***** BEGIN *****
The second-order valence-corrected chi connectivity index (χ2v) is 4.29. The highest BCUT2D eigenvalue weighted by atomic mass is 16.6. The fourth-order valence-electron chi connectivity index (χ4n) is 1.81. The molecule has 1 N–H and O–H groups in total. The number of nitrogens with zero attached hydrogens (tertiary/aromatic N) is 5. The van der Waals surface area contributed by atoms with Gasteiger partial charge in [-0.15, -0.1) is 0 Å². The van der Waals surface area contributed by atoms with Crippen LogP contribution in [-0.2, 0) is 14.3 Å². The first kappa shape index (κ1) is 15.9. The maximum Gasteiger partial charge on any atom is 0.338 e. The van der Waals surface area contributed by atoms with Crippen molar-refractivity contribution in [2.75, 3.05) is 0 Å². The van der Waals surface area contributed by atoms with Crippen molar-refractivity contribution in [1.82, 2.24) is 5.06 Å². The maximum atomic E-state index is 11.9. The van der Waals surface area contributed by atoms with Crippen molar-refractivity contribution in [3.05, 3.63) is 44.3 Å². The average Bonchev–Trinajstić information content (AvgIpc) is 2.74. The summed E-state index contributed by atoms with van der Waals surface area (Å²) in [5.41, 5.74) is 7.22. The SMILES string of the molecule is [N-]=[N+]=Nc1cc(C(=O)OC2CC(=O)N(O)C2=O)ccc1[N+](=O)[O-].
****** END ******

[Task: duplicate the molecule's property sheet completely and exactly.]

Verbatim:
The second-order valence-corrected chi connectivity index (χ2v) is 4.29. The highest BCUT2D eigenvalue weighted by atomic mass is 16.6. The fourth-order valence-electron chi connectivity index (χ4n) is 1.81. The molecule has 1 N–H and O–H groups in total. The number of nitrogens with zero attached hydrogens (tertiary/aromatic N) is 5. The van der Waals surface area contributed by atoms with Gasteiger partial charge in [-0.15, -0.1) is 0 Å². The van der Waals surface area contributed by atoms with Crippen LogP contribution in [-0.2, 0) is 14.3 Å². The first kappa shape index (κ1) is 15.9. The maximum Gasteiger partial charge on any atom is 0.338 e. The van der Waals surface area contributed by atoms with Crippen molar-refractivity contribution in [2.75, 3.05) is 0 Å². The van der Waals surface area contributed by atoms with Crippen molar-refractivity contribution in [1.82, 2.24) is 5.06 Å². The maximum atomic E-state index is 11.9. The van der Waals surface area contributed by atoms with Crippen molar-refractivity contribution in [3.05, 3.63) is 44.3 Å². The average Bonchev–Trinajstić information content (AvgIpc) is 2.74. The summed E-state index contributed by atoms with van der Waals surface area (Å²) in [5.41, 5.74) is 7.22. The SMILES string of the molecule is [N-]=[N+]=Nc1cc(C(=O)OC2CC(=O)N(O)C2=O)ccc1[N+](=O)[O-].